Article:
Monday, December 20, 2010

My Christmas gift to you: a value-added story idea.

If you go into a typical fourth-grade class—especially a high-poverty one—on test day in March, you might find a kid who arrived at the school in January, one who arrived in February, and one who arrived three days before. You’ll find several kids who receive most of their reading instruction from a pullout teacher, and others who do so in math. There will be students who spend large part of their day in a special ed room, and some in ESL. The class might have spent a large chunk of the fall with a student teacher. A couple of kids might have been swapped from the class across the hall because they had trouble getting along with their classmates.

So how much credit, or blame, for these kids’ scores on the test should be attributed to the classroom teacher? This, in a nutshell, is the “teacher of record” problem, and chances are HUGE that your state or district has not solved it, even if it is about to make (or already makes) high-stakes decisions about teachers based on those scores. 

When I went to a Vanderbilt conference on performance incentives this fall, TOR issues were the elephant in the room. In presentation after presentation, they were quietly acknowledged and just as easily dismissed. “We have not quite worked that out yet, but we’re confident in our data” was how one district official put it.

According to those in the know, it has become clear as states try to make good on their Race to the Top promises that they have no solutions to the TOR problem, if they have even considered it. If you are covering a system that is, or will be, basing any sort of meaningful decisions on value-added data, you should be writing about this. It’s a policy story that can be easily, and compellingly, illustrated with the fruits of one day’s reporting in a classroom, and given that these policies are still being shaped, you should not wait to pursue this. 


  1. Reporters and editors are not qualified to determine value added measures have the capacity to inform and improve instruction and support better outcomes for kids. It is beyond their scope. Making that determination, as the Los Angeles Times staff did, puts the press in the position of becoming judge and jury, not just messenger. That's inappropriate and out of bounds for the press.

    Jason Glass has professional involvement in education reform and has stated his position on the effectiveness in value added in assessing teachers. That's one side of a hotly debated issue. Well-informed and articulate sources for the opposing viewpoint include Richard Rothstein, Diane Ravitch, and UC-Berkeley statisticians/professors Mark Wilson and Sophia Rabe-Hesketh, among many others.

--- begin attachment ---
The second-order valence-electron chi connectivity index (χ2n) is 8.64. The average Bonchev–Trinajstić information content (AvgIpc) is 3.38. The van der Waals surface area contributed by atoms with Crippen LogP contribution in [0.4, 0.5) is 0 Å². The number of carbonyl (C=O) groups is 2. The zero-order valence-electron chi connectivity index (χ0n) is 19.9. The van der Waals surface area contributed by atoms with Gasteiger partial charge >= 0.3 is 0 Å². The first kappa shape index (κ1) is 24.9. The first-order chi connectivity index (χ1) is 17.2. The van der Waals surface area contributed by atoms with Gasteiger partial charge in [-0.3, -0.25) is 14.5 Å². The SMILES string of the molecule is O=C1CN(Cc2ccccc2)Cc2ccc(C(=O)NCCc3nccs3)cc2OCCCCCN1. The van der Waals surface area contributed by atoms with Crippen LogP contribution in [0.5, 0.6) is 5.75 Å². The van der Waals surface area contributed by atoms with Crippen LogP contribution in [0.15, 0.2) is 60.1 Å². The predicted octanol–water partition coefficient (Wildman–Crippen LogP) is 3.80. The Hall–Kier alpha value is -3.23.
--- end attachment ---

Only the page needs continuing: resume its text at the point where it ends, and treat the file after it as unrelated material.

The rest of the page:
2. I didn't try to discredit you. I identified you as a spokesperson for one side of the debate over whether value-added measures are an accurate, appropriate, effective and fair way to gauge teacher quality.

  3. My apologies for the mis-characterization Caroline. I will certainly back your assertion that there are several opinions out there about the utility of value added.

    Unfortunately, most of them are in the extremes on both sides.

  4. Jason,

    Can VAM explain what a teacher did (TOR aside)to elicit the scores of his/her students, ie. teach to the test, eliminate untested subjects, drill and kill, bribery, or just strong teaching?

    Because if the TOR issue gets fixed, it still doesn't answer these questions for me. Or am I missing something?

    Martha Infante
    Los Angeles, CA

  5. Hi Martha,

    In my humble opinion, you are missing something. VAM is a statistical model - it is not the cause of anything. Coupled with high quality assessments and an accurate teacher to student alignment process, its one measure of student progress and a teacher's effectiveness within an educational system.

    Taking any of the steps you mention to the extreme is foolish. Equally foolish is believing all teachers are of equal quality and that we should not be concerned with improving those failing our students while expanding the influence of the best teacher. Also foolish is not considering the ability to read or do math as important skills, or throwing up our hands saying that quality teaching and learning are phenomena beyond measurement and replication.

    Thanks much for the response.

    Jason Glass
    Somewhere in Indiana...